Abba, “Does Your Mother Know.” This is not actually my favorite Abba tune (that would be “Knowing Me, Knowing You”), but it provides the best opportunity for me to humiliate myself for your pleasure. In 1979, at age eleven, I was blissfully unaware that disco was approaching a hazy, hedonistic death, or that it had become painfully uncool. And so, I would faithfully trek to my small college town’s discotheque on Sundays for Teen Night (technically, I was too young, but none of us were old enough to have IDs), in my white poly pants to sample the finest in non-alcoholic beverages and get down with some of central Illlinois’s finest pre-pubescents. And this song – a cautionary tale of an underage girl who hangs with older men at discos – knocked me out week after week and catapulted me on to the dance floor.

ABC, “Poison Arrow.” If the Monkees had been made to mimic Roxy Music and not the Beatles, they would have been this band, who made their mark at the point where bubblegum meets glam.

AC/DC, “Back in Black.” A masterpiece of flat-out funky heavy metal, with the underappreciated Malcolm Young taking his star turn on some of the crunchiest rhythm guitar ever captured on tape.

Action Figure Party, “Clock Radio.” I go for this sort of slick pop-jazz-funk-groove music, and I think this is one of the best examples of the form.

Ryan Adams, “Harder Now That It’s Over.” From Gold, the album that pairs Adams’s trademark ambition with some welcome restraint, this heartbreaker showcases his best as a writer and a singer, leaving me wanting more, where he often leaves me wanting less.

Aerosmith, “Back in the Saddle.” I love how this song revs up and then explodes. Pure adrenaline rush.

Afghan Whigs, “Debonair.” From the devastating Gentlemen album, this song is the perfect mesh of Greg Dulli’s punk rock and Motown fetishes (the opening vamp and handclaps are pure Temptatons), rendered from a disturbingly dark point of view.

Arthur Alexander, “Solider of Love.” Alexander is a nearly forgotten giant of early rock and roll, and Marshall Crenshaw covered this song virtually note for note, tacitly acknowledging that it couldn’t be improved upon.

The Allman Brothers Band, “Hot ‘Lanta.” A rockin’ Allman Brothers original from the epic Fillmore East live disc, it distills the band’s essence down to five minutes and twenty seconds, a length ideal for this exercise.

Amadou & Mariam, “Les Temps Ont Change.” Insistent, percolating West African pop, with jumping polyrhythm and Amadou Bagayoko’s razor sharp vocals and guitar.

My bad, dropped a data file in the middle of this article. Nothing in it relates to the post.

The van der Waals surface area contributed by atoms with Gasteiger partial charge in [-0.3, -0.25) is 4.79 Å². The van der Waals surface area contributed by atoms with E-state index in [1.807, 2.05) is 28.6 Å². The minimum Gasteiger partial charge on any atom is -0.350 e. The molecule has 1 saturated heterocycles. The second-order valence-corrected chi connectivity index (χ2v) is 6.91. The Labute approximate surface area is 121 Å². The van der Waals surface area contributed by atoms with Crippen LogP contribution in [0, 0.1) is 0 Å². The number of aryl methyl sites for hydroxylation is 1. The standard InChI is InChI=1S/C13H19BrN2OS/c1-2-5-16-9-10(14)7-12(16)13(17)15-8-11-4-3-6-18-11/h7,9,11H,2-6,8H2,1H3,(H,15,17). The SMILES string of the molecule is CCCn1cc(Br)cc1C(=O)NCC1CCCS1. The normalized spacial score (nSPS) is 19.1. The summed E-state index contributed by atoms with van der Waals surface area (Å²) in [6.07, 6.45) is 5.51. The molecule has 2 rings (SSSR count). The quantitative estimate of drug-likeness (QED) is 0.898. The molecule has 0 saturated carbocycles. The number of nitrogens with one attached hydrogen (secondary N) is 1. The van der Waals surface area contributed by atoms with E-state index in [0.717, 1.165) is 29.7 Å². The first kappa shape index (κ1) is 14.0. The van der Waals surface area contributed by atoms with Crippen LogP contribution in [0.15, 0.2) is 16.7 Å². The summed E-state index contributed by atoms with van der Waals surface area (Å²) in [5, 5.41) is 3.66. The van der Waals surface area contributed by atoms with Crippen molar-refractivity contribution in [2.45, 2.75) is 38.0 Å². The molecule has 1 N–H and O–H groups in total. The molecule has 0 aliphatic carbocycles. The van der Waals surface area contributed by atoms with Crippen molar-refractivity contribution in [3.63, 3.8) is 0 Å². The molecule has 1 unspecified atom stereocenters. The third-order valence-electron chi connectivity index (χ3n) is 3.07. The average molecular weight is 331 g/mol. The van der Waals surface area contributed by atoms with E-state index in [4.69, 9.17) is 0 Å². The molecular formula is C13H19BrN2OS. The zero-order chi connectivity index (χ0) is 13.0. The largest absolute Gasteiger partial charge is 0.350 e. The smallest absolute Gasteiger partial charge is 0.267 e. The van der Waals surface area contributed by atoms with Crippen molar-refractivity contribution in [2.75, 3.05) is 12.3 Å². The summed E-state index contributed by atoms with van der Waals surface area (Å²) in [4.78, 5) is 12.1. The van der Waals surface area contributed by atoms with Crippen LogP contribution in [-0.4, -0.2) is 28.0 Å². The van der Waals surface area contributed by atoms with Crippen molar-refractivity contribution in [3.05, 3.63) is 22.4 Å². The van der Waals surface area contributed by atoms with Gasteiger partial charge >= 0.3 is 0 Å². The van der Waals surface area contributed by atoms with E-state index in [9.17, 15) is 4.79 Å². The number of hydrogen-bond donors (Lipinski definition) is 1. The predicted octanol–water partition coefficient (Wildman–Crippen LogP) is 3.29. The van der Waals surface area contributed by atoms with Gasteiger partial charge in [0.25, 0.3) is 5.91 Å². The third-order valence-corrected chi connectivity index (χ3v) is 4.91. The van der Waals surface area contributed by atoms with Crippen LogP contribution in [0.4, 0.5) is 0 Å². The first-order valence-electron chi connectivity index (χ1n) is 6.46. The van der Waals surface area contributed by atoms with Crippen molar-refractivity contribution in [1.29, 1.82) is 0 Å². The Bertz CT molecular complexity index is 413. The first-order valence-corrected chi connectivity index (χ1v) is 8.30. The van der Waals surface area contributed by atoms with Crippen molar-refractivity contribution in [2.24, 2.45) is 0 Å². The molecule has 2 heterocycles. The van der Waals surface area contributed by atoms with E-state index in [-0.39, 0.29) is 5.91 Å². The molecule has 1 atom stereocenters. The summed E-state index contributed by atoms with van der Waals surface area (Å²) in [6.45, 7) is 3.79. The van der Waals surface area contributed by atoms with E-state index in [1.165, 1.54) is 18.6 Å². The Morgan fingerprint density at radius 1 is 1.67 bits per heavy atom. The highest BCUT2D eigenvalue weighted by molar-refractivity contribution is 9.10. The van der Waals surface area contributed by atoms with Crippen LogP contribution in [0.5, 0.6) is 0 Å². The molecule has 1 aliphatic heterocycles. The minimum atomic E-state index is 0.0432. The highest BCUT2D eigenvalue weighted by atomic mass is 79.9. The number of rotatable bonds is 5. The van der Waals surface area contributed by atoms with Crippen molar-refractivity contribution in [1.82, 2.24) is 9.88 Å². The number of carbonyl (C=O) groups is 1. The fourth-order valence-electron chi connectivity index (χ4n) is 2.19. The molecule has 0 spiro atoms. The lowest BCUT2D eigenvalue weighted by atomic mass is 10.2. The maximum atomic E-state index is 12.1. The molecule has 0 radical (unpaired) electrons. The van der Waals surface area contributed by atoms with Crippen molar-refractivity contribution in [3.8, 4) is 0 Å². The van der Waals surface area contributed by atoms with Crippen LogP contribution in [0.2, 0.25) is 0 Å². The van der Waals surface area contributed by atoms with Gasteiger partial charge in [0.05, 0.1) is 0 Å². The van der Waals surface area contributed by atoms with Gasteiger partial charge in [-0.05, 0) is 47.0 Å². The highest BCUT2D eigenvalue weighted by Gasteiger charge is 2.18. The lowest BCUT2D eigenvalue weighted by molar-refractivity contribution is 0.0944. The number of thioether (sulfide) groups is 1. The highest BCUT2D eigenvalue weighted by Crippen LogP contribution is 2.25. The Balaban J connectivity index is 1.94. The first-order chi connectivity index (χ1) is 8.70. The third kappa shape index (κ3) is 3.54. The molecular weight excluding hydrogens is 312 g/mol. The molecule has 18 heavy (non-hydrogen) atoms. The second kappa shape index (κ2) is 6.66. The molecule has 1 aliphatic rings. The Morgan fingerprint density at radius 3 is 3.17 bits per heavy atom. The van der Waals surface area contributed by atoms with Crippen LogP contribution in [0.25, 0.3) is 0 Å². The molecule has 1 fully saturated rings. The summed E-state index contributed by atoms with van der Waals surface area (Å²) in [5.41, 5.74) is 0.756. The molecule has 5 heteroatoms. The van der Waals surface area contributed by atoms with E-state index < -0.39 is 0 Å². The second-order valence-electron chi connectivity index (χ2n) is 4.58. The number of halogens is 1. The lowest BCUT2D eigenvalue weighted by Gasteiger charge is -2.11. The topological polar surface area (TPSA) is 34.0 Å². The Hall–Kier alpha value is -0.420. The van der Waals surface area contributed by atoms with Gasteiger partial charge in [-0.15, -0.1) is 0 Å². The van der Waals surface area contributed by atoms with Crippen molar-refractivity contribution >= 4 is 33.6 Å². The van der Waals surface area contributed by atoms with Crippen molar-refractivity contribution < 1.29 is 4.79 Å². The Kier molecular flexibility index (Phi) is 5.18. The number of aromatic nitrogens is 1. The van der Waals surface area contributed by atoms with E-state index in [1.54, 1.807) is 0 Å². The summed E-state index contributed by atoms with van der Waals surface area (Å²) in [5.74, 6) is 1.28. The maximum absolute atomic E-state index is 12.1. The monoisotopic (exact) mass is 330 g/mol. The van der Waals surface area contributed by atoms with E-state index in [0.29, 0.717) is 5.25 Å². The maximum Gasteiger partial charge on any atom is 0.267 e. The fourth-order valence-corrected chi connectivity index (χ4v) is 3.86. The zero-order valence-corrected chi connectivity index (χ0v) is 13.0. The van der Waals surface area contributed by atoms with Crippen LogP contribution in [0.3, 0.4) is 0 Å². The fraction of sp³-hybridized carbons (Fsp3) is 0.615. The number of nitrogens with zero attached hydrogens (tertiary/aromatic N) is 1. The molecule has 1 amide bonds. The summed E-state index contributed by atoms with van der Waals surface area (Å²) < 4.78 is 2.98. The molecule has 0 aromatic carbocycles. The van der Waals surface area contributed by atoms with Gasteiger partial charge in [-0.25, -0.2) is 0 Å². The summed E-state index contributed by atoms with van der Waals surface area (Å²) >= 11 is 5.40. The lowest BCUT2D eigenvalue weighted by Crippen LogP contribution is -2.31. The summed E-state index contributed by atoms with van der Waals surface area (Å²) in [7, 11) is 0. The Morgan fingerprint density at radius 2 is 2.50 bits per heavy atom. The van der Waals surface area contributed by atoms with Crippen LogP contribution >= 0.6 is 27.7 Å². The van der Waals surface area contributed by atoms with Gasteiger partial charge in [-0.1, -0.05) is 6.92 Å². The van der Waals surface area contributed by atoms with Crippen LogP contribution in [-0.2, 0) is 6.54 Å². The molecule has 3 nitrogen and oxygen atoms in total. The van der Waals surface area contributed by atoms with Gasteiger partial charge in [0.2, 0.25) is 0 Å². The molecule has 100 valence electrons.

American Music Club, “Apology for an Accident.” The first band to be my band after the demise of the Replacements, this sad-sack group of melancholy rockers ultimately proved to be profoundly depressing to comprise the center of my listening habits for long, but Mark Eitzel’s senses of melody, humor and futility fit me to a T during the early 1990s. I could have picked a half-dozen songs off the Mercury album, but this one – with the immortal line, “I’ve been praying a lot lately because I no longer have a TV” – seems to capture the essence of the band better than any of them.

Trey Anastasio, “Cayman Review.” A funky strut deeply rooted in the Little Feat school of jam rock, it is far and away my favorite thing that he has ever done, with or without his more famous band.

The Apples in Stereo, “The Bird that You Can’t See.” Sing-along, clap-along modern power pop capable of providing a sustained sugar high, I can’t hear it without thinking of the Beatles’ “And Your Bird Can Sing.”

Archers of Loaf, “Web in Front.” The only song I particularly care for from this Chapel Hill, NC collective also happens to be one of my favorite tunes ever, all insanely catchy melody braced by punk-fuzz guitar and topped with surrealist lyrics. It also features one of my all-time favorite lines: “You’re not the one who let me down, but thanks for offering.”

Arctic Monkeys, “Riot Van.” The least rocking tune on the year’s most heavily hyped album, it’s also the one that establishes, without doubt, that these guys have the goods, as they make idly shuffling drunkenness sound positively poignant.

Arrested Development, “People Everyday (Metamorphosis Mix).” This is a bonus track on the debut album that was showered with praise upon its release, but which seems not to have held up so well over time. A loose-limbed funky reworking of one of Sly Stone’s biggest hits, “People Everyday” sets my head to bobbin’ every time.

Art Brut, “Formed a Band.” OK, I confess, I snuck a peek at Trip’s picks and changed my selection of “Good Weekend” to this tune, the irony-heavy lead track on Art Brut’s debut, an irony-heavy album that rocks the Cockney at full throttle. “We’re going to be the band to write the song that makes Israel and Palestine get along.” If only it were that easy. In this song, at least, it is.

The Avalanches, “Frontier Psychiatrist.” A delightfully loopy piece of aural collage, these guys take dozens (or hundreds, or thousands) of found sounds and turn them into something that may or may not be hip hop (think DJ Shadow) with snippets of film dialog that tell the sordid tale of a boy who may or may not be losing his mind.

1 comment:

Anonymous said...

what? no terry anderson?